Do Animals Communicate?

By Jerry D. Haight

The other day, Misty, our nine year old Sheltie, wanted up on our bed. She went to the foot, put both front paws on the bed and patted the mattress with her paw, while giving us that Sheltie look. That's the one that translates into "you know what I want, now do it". The first time it happened, we kind of disregarded the instance as coincidence but after the third time, we knew better (you see, sometimes we are kind of slow). As it happened it was a different house, a higher bed and one without a foot stool to help her.  

When camping in Nebraska, Misty came upon a rabbit. She chased the unappreciative cottontail who later returned to our door (our motorhome) and left unmistakable messages in the form of pellets, not once, but several times. Not all bunnies though are so ungrateful, in fact many times they will actually come calling and solicit a chase as was the case the other day when five of the furry creatures came to  our front yard begging Misty for a good chase. Misty chased four of them but didn't see the disappointment on the face of the fifth who felt neglected.

Watching a family of deer in our back yard, we noticed each had a favorite spot to spend a warm Colorado afternoon. The matriarch was sound asleep when one of her yearling offspring decided to play. The youngster boldly walked up to her and nudged her with his foot. She quickly woke up and nipped her child who briefly retreated only to strike again when the coast was clear. This sequence of events happened several times until  the trying to sleep doe, fed up with her rambunctious progeny, got up and thoroughly nipped him in the butt. This seemed to do the trick, but I swear there was a satisfying grin on the creatures face as he went to his favorite spot and took his nap.

Later, on a walk through a nearby golf course, we noticed  two elk facing one another as in conversation. Then, simultaneously, the pair stood on their back legs and began boxing one another with their front hoofs. We watched the event along with a couple of dozen other wapiti for quite some time before the two in the main event simply stopped and resumed grazing the lush lawn of the fairway as if nothing had happened between them.  

At the start of a Sunday afternoon picnic all of the food was laid out on the outdoor table when an uninvited raccoon arrived.  All the people tried the usual shooing, shouting and threatening but the bandit simply would not leave. Even when confronted with a shovel, the hapless creature still remained. I noticed that amid all the turmoil, she kept eying the centerpiece of the picnic table; a big bowel of Kentucky Fried Chicken. Then, it became obvious that the poor thing was not rabid as we suspected but simply starving and probable mother to a den of kits. Spotting a large piece of chicken breast, I connected with her as I lightly tossed the chicken to her. She took the food and promptly left.

It is quite unusual for our sheltie to ask to go off-leash. But she did the other day while on an evening walk through a golf course. She caught my eye and held my gaze as she then looked longingly out at the fairway stretched before us and returned her gaze to me. This time, it did not take more than once to get the message. As soon as she was shed of her leash,  she began running as fast as she could, making a large circle around us. When she was spent, she returned to us, tail wagging and a very happy contented look on her face. Indeed she had communicated.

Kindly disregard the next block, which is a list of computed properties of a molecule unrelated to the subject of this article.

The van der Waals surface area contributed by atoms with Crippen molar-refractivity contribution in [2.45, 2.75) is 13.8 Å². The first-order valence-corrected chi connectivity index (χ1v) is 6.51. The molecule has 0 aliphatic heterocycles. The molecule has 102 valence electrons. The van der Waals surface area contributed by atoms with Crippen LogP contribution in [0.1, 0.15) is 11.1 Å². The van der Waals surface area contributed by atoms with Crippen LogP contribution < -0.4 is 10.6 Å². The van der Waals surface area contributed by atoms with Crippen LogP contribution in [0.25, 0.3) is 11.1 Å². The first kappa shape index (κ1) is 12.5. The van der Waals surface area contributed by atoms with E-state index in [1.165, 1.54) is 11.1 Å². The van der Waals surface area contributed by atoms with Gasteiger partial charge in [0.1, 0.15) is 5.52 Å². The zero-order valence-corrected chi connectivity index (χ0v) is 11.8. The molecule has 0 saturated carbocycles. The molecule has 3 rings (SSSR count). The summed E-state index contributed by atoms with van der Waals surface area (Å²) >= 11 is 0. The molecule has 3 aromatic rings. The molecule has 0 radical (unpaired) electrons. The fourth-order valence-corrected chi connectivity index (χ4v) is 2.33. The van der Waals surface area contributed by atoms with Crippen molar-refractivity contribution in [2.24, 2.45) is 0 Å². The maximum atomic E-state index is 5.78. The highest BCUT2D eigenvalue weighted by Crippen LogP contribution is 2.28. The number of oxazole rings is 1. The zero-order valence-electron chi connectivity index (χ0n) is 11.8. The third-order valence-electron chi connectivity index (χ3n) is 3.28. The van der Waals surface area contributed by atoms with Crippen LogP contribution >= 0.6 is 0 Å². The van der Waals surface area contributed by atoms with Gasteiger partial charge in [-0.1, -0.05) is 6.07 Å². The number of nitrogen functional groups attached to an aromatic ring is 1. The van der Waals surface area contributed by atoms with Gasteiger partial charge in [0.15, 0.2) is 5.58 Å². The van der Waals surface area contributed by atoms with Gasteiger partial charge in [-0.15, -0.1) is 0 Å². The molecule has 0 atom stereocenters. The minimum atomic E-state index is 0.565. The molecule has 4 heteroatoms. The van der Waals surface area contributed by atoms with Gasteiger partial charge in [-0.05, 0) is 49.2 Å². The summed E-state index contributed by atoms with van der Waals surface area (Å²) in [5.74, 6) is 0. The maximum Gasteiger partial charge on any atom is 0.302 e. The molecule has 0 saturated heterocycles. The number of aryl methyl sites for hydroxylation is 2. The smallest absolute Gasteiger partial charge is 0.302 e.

On our second evening in our summer home in Colorado, getting ready to close our blinds, a huge cow elk had her nose about a foot from the window, gazing into the house wondering about the new people who just moved in. Her name was Gladys and she was the self appointed welcoming committee. Her message was quite clear, She liked people that liked and respected the main inhabitants of the territory, namely  the elk population.

Then, there was the deer that walked up to Phyllis while she was standing on our deck. She too came with the same message. She liked people and let us know that she deemed our backyard as hers, but she would share it with us. Phyllis and she must have chatted for five minutes at a distance of about three feet.

Living with a non-human creature is an adventure like no other and is replete with surprises.  We took our sheltie to "obedience" class and with the aid of cookies, praise and repetition she learned through training the basics of sit, down and stay but the bond formed between us took our communication far beyond the level of training. From the moment she chose us (that is another story), we were her people and she was totally our companion and an integral part of our family. She studied our ways and adapted wonderfully to our lifestyle.    

Where did she learn to stay and comfort us when we were sick? Where did she learn to  greet us with a warm tail wag after a hard day of work?. Where did she learn to wake us up in the middle of the night when she had to go out desperately? And where did she learn to discern our moods, whether playful or somber and to adjust to them? Who taught her to tell us which ear she likes rubbed. And, who taught her to change from the left to the right at the suggestion "other side please"? It was certainly not us.


When starting our motorhome, as soon as the key goes into the ignition, she runs quick to dib  the passenger seat. As Phyllis gets to the coveted space, Misty intentionally alters her gaze from Phyllis's eyes to the couch and back, again with that "Sheltie look". It doesn't take much imagination to figure out that dialogue.